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Synaptic and nonsynaptic plasticity approximating probabilistic inference
KTH, School of Computer Science and Communication (CSC), Computational Biology, CB. Stockholm Brain Institute, Stockholm; University of Edinburgh.ORCID iD: 0000-0001-8796-3237
University of Edinburgh.
KTH, School of Computer Science and Communication (CSC), Computational Biology, CB. Stockholm Brain Institute, Stockholm; Stockholm University.
2014 (English)In: Frontiers in Synaptic Neuroscience, ISSN 1663-3563, Vol. 6, no APR, 8Article in journal (Refereed) Published
Abstract [en]

Learning and memory operations in neural circuits are believed to involve molecular cascades of synaptic and nonsynaptic changes that lead to a diverse repertoire of dynamical phenomena at higher levels of processing. Hebbian and homeostatic plasticity, neuromodulation, and intrinsic excitability all conspire to form and maintain memories. But it is still unclear how these seemingly redundant mechanisms could jointly orchestrate learning in a more unified system. To this end, a Hebbian learning rule for spiking neurons inspired by Bayesian statistics is proposed. In this model, synaptic weights and intrinsic currents are adapted on-line upon arrival of single spikes, which initiate a cascade of temporally interacting memory traces that locally estimate probabilities associated with relative neuronal activation levels. Trace dynamics enable synaptic learning to readily demonstrate a spike-timing dependence, stably return to a set-point over long time scales, and remain competitive despite this stability. Beyond unsupervised learning, linking the traces with an external plasticity-modulating signal enables spike-based reinforcement learning. At the postsynaptic neuron, the traces are represented by an activity-dependent ion channel that is shown to regulate the input received by a postsynaptic cell and generate intrinsic graded persistent firing levels. We show how spike-based Hebbian-Bayesian learning can be performed in a simulated inference task using integrate-and-fire (IAF) neurons that are Poisson-firing and background-driven, similar to the preferred regime of cortical neurons. Our results support the view that neurons can represent information in the form of probability distributions, and that probabilistic inference could be a functional by-product of coupled synaptic and nonsynaptic mechanisms operating over several timescales. The model provides a biophysical realization of Bayesian computation by reconciling several observed neural phenomena whose functional effects are only partially understood in concert.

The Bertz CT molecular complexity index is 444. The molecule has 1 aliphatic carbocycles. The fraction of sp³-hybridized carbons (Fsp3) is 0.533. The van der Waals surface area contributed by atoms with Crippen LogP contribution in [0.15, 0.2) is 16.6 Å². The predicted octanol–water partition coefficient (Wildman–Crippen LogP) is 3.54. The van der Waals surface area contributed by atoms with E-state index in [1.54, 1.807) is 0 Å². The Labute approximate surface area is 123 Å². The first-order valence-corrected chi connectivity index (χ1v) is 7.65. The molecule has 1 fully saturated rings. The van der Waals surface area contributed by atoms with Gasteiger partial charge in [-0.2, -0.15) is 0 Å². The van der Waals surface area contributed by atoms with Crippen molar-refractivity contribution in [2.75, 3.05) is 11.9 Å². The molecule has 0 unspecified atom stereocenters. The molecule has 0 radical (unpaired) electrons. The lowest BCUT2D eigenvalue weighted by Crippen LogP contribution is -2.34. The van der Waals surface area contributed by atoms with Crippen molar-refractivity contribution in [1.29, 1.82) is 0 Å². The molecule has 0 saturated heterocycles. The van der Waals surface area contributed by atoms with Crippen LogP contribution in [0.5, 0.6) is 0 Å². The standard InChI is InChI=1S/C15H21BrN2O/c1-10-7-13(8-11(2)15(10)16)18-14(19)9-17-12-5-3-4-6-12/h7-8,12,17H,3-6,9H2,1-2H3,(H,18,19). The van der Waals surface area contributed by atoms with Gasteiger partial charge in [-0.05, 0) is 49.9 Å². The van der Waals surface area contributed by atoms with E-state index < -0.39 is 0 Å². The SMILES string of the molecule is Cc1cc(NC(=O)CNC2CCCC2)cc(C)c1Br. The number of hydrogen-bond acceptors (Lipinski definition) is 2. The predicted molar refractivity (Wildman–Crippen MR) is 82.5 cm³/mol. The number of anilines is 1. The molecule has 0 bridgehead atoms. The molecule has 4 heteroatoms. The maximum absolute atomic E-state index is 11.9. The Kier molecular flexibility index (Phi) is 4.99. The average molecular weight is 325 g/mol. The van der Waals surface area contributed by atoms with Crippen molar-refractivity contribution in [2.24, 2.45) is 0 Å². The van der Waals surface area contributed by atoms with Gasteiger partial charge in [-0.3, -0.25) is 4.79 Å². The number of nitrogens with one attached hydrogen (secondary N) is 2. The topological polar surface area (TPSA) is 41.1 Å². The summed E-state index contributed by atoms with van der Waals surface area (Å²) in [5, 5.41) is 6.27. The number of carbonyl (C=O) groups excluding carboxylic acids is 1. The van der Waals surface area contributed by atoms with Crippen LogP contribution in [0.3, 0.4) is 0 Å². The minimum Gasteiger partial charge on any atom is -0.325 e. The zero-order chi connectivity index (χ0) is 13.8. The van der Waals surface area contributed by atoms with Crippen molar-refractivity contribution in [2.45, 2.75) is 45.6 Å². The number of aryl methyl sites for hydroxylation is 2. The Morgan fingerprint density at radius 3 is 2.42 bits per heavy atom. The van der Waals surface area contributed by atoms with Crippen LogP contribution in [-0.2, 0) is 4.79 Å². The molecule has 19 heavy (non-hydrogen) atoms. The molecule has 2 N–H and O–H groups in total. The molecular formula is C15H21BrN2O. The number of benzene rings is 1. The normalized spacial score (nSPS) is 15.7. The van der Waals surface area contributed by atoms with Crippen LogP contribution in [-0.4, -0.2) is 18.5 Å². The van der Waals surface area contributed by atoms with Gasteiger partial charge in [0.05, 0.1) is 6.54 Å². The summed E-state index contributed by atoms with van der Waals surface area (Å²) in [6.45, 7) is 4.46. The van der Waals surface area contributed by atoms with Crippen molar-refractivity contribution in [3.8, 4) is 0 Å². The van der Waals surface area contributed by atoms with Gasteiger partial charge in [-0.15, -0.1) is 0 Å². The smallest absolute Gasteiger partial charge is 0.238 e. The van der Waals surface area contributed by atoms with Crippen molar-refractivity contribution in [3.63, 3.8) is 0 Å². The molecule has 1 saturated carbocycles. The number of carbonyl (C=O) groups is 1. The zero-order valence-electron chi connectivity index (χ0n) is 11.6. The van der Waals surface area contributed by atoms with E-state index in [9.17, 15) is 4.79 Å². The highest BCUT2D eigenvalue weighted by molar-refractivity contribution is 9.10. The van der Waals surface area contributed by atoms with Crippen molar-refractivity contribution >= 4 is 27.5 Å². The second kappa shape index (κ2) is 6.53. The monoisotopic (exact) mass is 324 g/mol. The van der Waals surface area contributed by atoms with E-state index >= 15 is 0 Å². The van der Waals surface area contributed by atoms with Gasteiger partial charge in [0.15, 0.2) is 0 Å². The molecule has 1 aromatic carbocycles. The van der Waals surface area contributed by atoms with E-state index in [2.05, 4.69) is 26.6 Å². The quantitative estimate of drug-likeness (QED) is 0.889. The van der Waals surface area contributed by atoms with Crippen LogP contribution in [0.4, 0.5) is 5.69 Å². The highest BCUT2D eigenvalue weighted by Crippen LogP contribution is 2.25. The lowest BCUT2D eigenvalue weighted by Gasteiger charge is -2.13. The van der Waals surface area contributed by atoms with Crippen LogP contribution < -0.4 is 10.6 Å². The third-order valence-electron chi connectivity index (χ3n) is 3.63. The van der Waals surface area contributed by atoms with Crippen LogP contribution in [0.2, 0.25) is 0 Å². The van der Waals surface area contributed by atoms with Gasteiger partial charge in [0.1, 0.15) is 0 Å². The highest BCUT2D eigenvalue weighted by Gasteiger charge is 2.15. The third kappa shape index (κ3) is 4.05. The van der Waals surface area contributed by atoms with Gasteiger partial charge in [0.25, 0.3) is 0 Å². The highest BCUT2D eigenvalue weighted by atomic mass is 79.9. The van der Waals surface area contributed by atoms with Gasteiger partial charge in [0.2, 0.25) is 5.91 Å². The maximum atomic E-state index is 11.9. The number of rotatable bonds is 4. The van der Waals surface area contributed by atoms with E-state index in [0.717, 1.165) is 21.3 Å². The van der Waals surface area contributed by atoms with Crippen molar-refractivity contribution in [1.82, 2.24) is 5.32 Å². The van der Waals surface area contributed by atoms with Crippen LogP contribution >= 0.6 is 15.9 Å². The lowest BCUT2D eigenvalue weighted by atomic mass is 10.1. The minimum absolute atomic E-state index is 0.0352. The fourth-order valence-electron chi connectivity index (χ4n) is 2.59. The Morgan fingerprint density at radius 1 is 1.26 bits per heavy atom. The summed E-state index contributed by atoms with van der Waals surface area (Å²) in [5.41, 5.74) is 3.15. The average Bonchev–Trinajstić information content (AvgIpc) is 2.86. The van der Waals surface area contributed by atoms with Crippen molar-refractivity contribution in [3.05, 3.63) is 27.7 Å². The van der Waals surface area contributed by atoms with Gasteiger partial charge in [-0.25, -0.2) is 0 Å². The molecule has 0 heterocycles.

Place, publisher, year, edition, pages
2014. Vol. 6, no APR, 8
Keyword [en]
Bayes' rule, synaptic plasticity and memory modeling, intrinsic excitability, naïve Bayes classifier, spiking neural networks, Hebbian learning
National Category
Natural Sciences Medical and Health Sciences
Research subject
Computer Science; Theoretical Chemistry and Biology; Biological Physics
URN: urn:nbn:se:kth:diva-165806DOI: 10.3389/fnsyn.2014.00008ScopusID: 2-s2.0-84904738936OAI: diva2:808843
BrainScaleSErasmus Mundus EuroSPIN
VINNOVAEU, FP7, Seventh Framework Programme, EU-FP7-FET-269921Swedish National Infrastructure for Computing (SNIC)Swedish Research Council, VR-621-2009-3807

This Document is Protected by copyright and was first published by Frontiers. All rights reserved. it is reproduced with permission.

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Available from: 2015-04-29 Created: 2015-04-29 Last updated: 2015-06-23Bibliographically approved

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